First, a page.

PARIS — Sustainability was front and center at the two-day Denim by Première Vision salon held at La Halle Freyssinet.
Volatile cotton prices were among the factors helping to raise the profile of sustainable alternatives such as recycled denim and cellulose-based fibers.
“It’s definitely the season to add Tencel and Modal, which previously have been regarded as premium fabrics,” said Gayle Johnston, head of women’s wear fabric trends and sourcing at Marks & Spencer, which has a major sustainable program under way.
Denim guru Adriano Goldschmied said a “widening of vision” will be necessary for the denim industry.
“[In the future], jeans could be made out of milk, a tree or bamboo,” Goldschmied said. “Cotton can be a component of that…but there are amazing things that are giving a new look to denim.”
He cited as examples Cupro, MicroModal, Tencel, viscose and rayon.
“From a design point of view, it’s very exciting, especially for women’s denim, as these blends give a very feminine, sophisticated hand,” he added.
Goldschmied said he plans to “invest a lot of energy” in developing recycled denim fabrics and 100 percent cellulose-based fibers for his signature AG Adriano Goldschmied denim line and is working on a filament concept using long Cupro fibers to experiment with construction.
Among mills investing in sustainable fabrics, Turkish weaver Orta Anadolu, with clients that include Diesel, G-Star, Replay and H&M, presented recycled denim, as well as nettle and silver denim blends.
Turkish weaver Isko, a division of Sanko Textil, presented a capsule Wattwash range by Marithé + François Girbaud featuring Isko’s patented Recall technology for maximum shape recovery. The firm produces 200 million meters of fabric annually, 10 percent of which is made from recycled yarns.
Designers attending the event said volatile cotton prices were playing havoc. Exhibitors at the show had increased fabric prices by up to 30 percent.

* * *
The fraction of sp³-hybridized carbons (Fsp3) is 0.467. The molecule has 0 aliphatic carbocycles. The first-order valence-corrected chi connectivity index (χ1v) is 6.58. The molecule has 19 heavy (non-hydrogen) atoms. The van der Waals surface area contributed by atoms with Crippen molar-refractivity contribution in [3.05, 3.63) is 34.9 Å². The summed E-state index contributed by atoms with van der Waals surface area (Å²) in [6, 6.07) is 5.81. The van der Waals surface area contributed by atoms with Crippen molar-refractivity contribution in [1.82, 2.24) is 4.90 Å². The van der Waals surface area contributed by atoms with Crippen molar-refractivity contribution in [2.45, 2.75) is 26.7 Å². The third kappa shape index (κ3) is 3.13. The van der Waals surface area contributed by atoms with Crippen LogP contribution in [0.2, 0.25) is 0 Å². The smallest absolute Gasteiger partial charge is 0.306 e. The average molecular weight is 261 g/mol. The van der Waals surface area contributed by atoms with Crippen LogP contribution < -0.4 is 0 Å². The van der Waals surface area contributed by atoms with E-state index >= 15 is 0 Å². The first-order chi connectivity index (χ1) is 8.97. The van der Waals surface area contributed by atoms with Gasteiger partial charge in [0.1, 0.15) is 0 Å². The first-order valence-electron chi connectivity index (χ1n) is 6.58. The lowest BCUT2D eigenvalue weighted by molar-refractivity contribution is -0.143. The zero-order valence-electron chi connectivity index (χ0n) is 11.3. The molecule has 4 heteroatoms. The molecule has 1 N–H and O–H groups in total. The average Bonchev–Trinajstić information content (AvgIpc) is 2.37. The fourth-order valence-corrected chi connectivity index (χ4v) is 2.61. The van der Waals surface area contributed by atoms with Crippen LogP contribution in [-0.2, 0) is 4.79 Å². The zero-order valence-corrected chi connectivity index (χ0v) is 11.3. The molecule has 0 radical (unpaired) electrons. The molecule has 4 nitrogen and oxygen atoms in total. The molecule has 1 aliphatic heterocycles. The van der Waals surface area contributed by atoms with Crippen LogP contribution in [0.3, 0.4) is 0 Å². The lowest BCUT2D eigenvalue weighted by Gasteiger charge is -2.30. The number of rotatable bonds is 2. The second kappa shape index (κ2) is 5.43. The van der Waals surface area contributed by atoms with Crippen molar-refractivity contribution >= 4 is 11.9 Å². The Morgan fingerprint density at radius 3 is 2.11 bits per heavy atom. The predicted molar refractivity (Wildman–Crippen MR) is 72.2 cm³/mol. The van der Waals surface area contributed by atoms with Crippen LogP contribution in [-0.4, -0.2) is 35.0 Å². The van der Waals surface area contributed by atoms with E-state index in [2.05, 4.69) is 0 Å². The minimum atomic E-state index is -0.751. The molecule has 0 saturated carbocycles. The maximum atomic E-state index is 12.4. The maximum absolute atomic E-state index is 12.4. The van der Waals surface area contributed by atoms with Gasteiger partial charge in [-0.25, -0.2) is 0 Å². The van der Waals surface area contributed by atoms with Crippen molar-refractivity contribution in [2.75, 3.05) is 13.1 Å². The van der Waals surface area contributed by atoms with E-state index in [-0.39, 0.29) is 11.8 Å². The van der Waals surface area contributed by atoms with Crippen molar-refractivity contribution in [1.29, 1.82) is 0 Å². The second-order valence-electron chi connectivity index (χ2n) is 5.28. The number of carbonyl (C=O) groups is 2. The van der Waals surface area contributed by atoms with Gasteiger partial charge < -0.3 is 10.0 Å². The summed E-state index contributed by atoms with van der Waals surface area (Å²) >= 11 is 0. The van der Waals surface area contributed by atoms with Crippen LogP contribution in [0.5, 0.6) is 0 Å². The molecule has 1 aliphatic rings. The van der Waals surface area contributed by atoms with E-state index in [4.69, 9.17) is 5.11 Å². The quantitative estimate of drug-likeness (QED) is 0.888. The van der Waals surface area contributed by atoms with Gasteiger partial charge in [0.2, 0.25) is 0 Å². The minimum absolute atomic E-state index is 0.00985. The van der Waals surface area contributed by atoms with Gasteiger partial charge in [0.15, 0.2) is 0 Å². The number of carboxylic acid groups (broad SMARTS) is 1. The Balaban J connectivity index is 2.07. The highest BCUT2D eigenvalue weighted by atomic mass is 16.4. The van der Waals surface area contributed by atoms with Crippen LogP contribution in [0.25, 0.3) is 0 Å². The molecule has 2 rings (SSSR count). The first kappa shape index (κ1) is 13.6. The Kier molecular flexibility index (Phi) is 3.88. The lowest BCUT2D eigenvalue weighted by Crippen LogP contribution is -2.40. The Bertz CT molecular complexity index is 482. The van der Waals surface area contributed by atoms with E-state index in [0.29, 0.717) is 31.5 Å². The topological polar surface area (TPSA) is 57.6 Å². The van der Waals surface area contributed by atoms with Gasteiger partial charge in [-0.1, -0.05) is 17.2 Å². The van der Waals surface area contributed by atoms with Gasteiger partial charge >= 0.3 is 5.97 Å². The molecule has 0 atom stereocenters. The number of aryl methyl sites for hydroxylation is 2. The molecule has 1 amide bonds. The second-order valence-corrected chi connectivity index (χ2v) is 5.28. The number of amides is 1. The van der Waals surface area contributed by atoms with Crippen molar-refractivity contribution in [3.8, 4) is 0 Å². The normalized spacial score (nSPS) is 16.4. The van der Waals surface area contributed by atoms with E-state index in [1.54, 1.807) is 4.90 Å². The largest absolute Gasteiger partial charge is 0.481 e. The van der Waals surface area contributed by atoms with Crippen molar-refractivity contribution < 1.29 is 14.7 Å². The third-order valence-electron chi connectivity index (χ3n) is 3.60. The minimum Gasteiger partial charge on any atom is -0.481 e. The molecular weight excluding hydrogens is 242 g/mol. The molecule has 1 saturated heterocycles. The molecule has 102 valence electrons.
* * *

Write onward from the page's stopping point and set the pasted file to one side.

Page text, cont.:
“It’s difficult to manage, the situation is very chaotic,” said David Bardin, European marketing director for Tavex, which had just implemented its first price increase on cotton fabrics, of 12 to 15 percent, valid until the end of March.
Among the few cotton-rich exhibitor mills was India’s Arvind, which since October has increased production capacity by 25 percent.
“Not only are we seeing a spurt in existing customers, which means that they are moving away from other [mills], we’re also seeing many new clients,” said Raj Kapur, head of marketing. “Most of our regional competitors are running short of cotton. There is a lot of opportunity.”
Marks & Spencer’s Johnston said her team was prioritizing bulk buying across mills in order to negotiate prices.
Araceli Lopez, a designer for Zara’s Premium Denimwear collection, said the brand is still trying to work out how to deal with skyrocketing cotton prices.
“It’s all quite new, we haven’t had time to adapt,” Lopez said. “We will possibly have to reduce workmanship. We don’t [yet] have a solution.”
She noted that for wovens, soaring cotton costs have led to an increase in the use of polyester for Zara, whereas the options for denim are narrower.
Lopez lauded Isko’s colored jeggings range with 100 percent elasticity, coated fabrics and contrast color wefts.
“The blue jean as we know is going down,” Lopez added. “It’s a basic you will always have, but the trend has been replaced by different cotton treatments and new washes.”
Salli Deighton, a denim development consultant for the likes of Fat Face and Marks & Spencer, was among designers signaling sluggish sales on jeans.
“I sense a slump is coming and the cotton prices are killing it,” she said. “It’s changing daily. I just got back from a trip to Bangladesh and they wouldn’t even hold the price for 24 hours. I don’t know how we will manage going forward.”
Goldschmied said, “Denim is not in good shape. We’ve seen a few years of slowdown and all nondenim product is doing very well.”
Key trends for the spring 2012 season, meanwhile, included colored denim, sateen finishes, supersoft hands, light weights, power stretch, chambray shirting fabric, chino-inspired fabrics, flat weaves and coatings, from natural to neoprene finishes.
While Lycra spandex and Harris Tweed figure among the world’s few household-name fiber and cloth producers, Isko’s Lucietti, a former Lycra executive, is spearheading a major marketing initiative to establish Isko as a quality denim supplier.
“As fabric and technology producers, we would like to be recognized as the best ingredient [supplier for denim], just like Lycra is for stretch yarns,” said Lucietti, noting the company’s current co-branding Turbotech initiative with Diesel.
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